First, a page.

On Relational Aesthetics and Rebecca Krinke
To avoid diving in head first into a topic, an often overlooked topic in art education, (I’ll owe you a box of Girl Scout cookies if your high school teachers mentioned relational aesthetics). I will synthesize the important components of major key works regarding participatory work and the transformation of the museum. In a way, providing a crash course. My goal here is to situate What Needs to be Said in its proper art historical context without the pedantics. I aim to make both a brief introduction to relational aesthetics and host a conversation with Rebecca Krinke.
I begin by pointing out the work which observed the practice associated with participatory art practices–Nicolas Bourriaud’s Relational Aesthetics. With the emphasis on the collective in art making, Bourriaud points out the tendency for artists to create communities, or ways of living within the already established reality–rather than that of a utopian community often seen at the start of the twentieth century. Bourriaud highlights the overall emphasis on the social bond, the process of creating, and the participatory component associated with it. Essentially, the artist is no longer the central figure. Rather, the artist sponsors the situation, curates the experience.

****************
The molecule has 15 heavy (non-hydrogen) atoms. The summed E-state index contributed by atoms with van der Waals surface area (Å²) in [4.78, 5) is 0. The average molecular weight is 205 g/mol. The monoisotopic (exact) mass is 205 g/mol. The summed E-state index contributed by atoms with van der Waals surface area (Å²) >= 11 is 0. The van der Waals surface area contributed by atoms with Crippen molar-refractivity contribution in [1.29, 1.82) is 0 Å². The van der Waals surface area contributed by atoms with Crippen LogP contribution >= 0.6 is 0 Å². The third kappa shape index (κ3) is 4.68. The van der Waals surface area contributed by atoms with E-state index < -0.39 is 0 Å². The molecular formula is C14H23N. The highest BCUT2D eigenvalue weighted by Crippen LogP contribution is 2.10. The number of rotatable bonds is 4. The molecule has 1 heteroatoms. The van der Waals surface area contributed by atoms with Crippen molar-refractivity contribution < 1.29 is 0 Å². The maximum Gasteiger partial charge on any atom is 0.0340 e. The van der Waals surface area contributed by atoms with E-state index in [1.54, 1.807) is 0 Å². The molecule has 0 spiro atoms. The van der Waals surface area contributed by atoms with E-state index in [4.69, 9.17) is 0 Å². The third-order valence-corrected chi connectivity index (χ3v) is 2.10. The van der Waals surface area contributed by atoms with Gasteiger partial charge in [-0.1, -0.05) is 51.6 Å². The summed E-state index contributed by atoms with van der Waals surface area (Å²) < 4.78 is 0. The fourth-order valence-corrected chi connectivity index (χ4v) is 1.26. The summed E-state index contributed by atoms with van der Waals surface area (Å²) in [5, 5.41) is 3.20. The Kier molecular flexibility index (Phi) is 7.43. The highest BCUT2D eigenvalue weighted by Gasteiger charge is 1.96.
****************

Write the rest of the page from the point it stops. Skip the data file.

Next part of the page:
On the other hand, in 2012, art historian Claire Bishop published the widely read Artificial Hells. In it Bishop indirectly commented on Bourriaud’s work, while at the same time claiming to depart away from his logic. Bishop structures her thesis around the major European political upheavals of the twentieth century, starting with the Russian revolution of 1917–indicating the development of the historical avant-garde, then moving to the western involvement in the various violent regimes globally–specifically in rivaling the Soviet Union which to Bishop, is linked with the neo-avant-garde. Finally, Bishop discusses the collapse of the Soviet Union giving rise to participatory work emerging from the failed social experiment. Introducing these proposed parallels, Bishops concentrated on the themes of inequality, types of authorship, and the artistic parallels to to political positions. Again, like Bourriaud, themes of utopian participatory realities emerge as the social makeup of the western political landscape changes to fit a capitalistic model. Yet, at the same time, I am reminded of Ryan Wong article for Hyperallergic, “Art Cannot Provide A Way Out.” Here, Wong discusses the possibility of arguing against Bishop’s logic as one which is both “biting” and often “historicising,” one which looks at the aesthetics rather than ethics. Which makes me think about the work done by Rebecca Krinke and her relationship with participatory logic in art practice.